In May of last year, we suffered a devastating fire that destroyed our headquarters. We’ve come a long way since then, and are well on our way to a full recovery. We’ve learned some valuable lessons along the way, which we have shared in our “Lessons Learned” blog series.
We’ve learned so much throughout the past 10 months — click here to read the other installments of “Lessons Learned”.
Below, we’ve put together a recap of all of the lessons and tips we feel are worth another mention:
In Part 1 we talked about preparing your business for disaster. The key is to expect the unexpected, and to implement systems now to help you recover quickly in the event that something does happen.
Backing up your data is an essential part of this process. Make sure that your contacts and important documents are backed up in a secure, off-site location. We were very lucky that CFS owner Joe Glavin had done a run-through of our disaster recovery system about a month before the fire to ensure that everything was in working order.
You also want to make sure there aren’t huge gaps in your insurance coverage, and line up a temporary space for your business (this is an especially good idea if you have a warehouse or a big office) to make sure you’re fully prepared for anything that comes your way.
Although they may seem drastic, taking these steps now can make the difference between continuing to run your business and having to shut your doors in the event that something catastrophic happens.
In Part 2, we discussed paying attention to details that you normally overlook on a daily basis. It’s a good practice to take an honest account of your business’s assets and potential liabilities as they stand today.
If you’re a contractor, you might consider taking photos of the back of your truck to document all of your equipment and supplies, or installing a video camera in your truck to help you out in the event of a theft.
Making sure that you’re complying with the workers comp laws in your state will also rid you of potential liability should one of your employees or subcontractors get hurt on the job.
These are just a few examples. Every business has its own set of complications. Taking an account of them now and trying to fix them, along with accurately documenting your assets and property, will make things easier should disaster strike. This is all about covering your bases to prevent disaster before it happens and being proactive to minimize potential future damage in the event of a lawsuit, emergency, or disaster.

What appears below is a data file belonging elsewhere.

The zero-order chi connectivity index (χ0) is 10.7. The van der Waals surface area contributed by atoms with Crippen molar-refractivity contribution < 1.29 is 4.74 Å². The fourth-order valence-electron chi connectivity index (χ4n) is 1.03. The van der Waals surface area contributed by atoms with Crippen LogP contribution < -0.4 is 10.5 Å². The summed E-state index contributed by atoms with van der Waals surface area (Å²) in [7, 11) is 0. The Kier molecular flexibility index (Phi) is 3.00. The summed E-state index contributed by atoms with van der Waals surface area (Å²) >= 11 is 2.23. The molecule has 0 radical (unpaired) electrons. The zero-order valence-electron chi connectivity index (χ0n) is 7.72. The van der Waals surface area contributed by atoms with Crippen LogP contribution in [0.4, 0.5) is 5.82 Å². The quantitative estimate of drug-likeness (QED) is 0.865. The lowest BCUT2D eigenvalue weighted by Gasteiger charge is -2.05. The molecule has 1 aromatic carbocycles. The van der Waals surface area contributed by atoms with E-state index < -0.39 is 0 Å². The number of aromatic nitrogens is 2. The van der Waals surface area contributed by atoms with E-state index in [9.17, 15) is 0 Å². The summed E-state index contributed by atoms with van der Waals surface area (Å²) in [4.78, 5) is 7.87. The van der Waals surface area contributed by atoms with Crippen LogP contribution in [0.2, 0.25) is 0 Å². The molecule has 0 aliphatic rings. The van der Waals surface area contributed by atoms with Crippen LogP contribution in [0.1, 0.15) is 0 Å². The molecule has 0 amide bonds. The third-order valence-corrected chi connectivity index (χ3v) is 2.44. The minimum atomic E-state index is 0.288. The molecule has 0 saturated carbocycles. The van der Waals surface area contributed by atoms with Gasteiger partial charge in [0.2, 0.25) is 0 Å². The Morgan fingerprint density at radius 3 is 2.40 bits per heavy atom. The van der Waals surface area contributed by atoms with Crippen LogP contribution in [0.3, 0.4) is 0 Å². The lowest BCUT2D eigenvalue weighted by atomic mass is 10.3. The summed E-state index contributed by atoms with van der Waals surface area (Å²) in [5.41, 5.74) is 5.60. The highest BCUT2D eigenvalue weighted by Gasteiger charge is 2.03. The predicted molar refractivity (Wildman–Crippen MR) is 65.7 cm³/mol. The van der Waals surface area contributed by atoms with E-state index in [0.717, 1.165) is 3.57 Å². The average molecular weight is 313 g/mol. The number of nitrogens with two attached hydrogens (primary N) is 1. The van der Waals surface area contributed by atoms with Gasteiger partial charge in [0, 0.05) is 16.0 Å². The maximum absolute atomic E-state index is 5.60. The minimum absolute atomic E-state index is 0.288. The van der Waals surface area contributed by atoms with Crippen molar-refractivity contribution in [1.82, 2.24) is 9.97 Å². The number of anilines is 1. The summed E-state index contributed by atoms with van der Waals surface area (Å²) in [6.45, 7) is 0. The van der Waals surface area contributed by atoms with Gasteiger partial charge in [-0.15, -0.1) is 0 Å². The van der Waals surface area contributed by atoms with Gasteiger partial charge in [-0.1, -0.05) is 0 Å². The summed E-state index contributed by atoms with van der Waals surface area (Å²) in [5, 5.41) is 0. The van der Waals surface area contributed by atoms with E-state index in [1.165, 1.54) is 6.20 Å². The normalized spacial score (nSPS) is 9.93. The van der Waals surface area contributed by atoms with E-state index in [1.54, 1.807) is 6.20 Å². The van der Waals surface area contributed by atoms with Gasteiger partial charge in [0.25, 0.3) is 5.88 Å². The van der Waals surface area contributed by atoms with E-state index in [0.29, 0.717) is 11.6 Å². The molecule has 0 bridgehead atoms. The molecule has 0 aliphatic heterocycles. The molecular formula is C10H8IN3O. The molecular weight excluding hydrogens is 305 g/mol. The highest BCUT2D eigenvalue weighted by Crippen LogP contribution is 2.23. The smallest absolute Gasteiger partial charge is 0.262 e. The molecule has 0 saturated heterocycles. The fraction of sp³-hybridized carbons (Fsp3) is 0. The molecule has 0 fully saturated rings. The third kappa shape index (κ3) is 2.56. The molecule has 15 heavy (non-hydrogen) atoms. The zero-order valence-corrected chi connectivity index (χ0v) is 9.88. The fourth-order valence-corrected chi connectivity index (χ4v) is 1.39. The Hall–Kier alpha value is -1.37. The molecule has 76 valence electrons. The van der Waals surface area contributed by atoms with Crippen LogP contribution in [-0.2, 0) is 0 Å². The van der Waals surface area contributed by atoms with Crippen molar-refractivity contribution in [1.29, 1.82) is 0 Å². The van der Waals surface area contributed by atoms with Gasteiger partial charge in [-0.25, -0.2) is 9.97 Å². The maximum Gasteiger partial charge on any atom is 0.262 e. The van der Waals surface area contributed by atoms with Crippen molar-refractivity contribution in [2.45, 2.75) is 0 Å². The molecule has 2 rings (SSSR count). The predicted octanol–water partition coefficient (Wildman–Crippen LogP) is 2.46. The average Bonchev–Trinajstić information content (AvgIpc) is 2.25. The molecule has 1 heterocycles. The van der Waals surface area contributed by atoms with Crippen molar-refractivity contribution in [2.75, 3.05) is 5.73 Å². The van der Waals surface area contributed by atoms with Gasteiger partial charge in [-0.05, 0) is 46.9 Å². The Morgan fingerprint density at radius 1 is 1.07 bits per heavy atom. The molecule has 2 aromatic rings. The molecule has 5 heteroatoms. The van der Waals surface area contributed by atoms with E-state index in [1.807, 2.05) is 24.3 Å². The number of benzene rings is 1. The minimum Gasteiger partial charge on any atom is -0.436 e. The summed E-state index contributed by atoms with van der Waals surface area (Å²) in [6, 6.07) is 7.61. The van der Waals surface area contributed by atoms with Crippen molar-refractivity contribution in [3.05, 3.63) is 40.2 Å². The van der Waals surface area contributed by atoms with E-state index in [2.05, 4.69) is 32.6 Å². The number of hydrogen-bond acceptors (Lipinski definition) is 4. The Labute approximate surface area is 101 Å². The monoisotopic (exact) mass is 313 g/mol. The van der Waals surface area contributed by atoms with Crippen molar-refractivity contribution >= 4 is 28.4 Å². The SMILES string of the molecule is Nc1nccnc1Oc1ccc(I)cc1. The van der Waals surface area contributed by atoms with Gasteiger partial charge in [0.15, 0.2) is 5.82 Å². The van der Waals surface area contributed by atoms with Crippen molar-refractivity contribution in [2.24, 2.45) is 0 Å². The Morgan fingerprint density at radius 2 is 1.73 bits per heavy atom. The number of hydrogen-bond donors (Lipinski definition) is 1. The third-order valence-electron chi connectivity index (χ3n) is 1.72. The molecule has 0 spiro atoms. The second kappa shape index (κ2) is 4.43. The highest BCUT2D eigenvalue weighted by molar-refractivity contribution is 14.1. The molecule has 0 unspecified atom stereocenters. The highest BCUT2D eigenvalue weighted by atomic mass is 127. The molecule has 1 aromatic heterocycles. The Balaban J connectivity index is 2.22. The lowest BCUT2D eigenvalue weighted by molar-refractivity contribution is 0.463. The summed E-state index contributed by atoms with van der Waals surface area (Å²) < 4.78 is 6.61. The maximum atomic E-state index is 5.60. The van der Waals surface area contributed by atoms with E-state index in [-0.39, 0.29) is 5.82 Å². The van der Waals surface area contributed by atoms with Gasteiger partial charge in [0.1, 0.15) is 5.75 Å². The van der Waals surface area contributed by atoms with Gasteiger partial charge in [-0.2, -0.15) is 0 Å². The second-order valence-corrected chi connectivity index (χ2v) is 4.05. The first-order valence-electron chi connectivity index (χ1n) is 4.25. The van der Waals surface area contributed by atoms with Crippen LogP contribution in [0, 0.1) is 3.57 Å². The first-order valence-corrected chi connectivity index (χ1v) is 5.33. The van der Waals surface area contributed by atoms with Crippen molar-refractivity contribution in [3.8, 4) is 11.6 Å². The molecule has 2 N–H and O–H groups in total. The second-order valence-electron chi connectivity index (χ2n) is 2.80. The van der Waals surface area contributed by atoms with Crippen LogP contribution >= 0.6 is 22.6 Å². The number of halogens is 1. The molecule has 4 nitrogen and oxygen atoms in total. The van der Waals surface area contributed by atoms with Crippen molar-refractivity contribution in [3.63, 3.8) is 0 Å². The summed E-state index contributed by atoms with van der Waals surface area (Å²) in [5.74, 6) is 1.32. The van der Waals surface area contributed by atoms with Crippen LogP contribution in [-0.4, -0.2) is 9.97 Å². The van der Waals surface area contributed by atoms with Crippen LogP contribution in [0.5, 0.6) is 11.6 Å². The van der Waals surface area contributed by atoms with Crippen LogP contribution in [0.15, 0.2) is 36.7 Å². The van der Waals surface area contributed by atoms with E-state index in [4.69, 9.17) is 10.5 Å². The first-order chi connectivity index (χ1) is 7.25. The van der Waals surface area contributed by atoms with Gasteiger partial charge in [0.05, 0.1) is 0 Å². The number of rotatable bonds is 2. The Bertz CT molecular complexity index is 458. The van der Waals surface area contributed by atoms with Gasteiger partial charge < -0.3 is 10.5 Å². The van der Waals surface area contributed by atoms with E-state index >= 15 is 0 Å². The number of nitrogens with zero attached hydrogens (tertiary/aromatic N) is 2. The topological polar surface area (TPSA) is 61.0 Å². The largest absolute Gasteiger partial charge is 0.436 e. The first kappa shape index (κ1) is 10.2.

Part 3 is about making sure that you have several types of business insurance necessary to cover a variety of situations. Even a small gap in your coverage has the potential to prevent you from claiming damages. General liability insurance, professional insurance, workers comp, and what’s known as “tail coverage” if you’re retired are all good options to explore when it comes to making sure your business is covered.
Another common pitfall that contractors tend to suffer from is not ensuring that their work vehicles are covered by a special type of insurance, not just personal auto insurance.
These are all issues that you should try to sort out now, when nothing is wrong — you’ll thank yourself later if something actually happens.
Part 4 discusses recruiting experts to help maximize your insurance recovery, in the event that your business faces a major loss. After something happens to your property or your business, you will most likely be emotional and you could gloss over certain details that would help your claim.
An insurance expert like a public adjuster is a neutral party who will come in and sort out everything objectively. It may seem ridiculous to pay someone else when you’ve just suffered a huge loss and you have yet to receive your insurance payout, but an expert can really make a big difference in your recovery.
Mike Glavin will be speaking at the NWFA Expo in Charlotte, North Carolina, on April 28th on these topics, as well as many others not previously addressed in the Blog series. Those in attendance will receive an advance hard copy of City Floor Supply’s soon to be released e-Guide – 11 Ways to Market Your Hardwood Floor Business on the Internet (click here for the electronic version), a checklist designed to help formulate a disaster recovery plan, and a surprise gift that will allow attendees to implement a disaster plan immediately following the convention.
In the meantime, check out the other installments in our “Lessons Learned” series and benefit from our experience. You can’t be too proactive when it comes to minimizing your potential business liabilities and losses!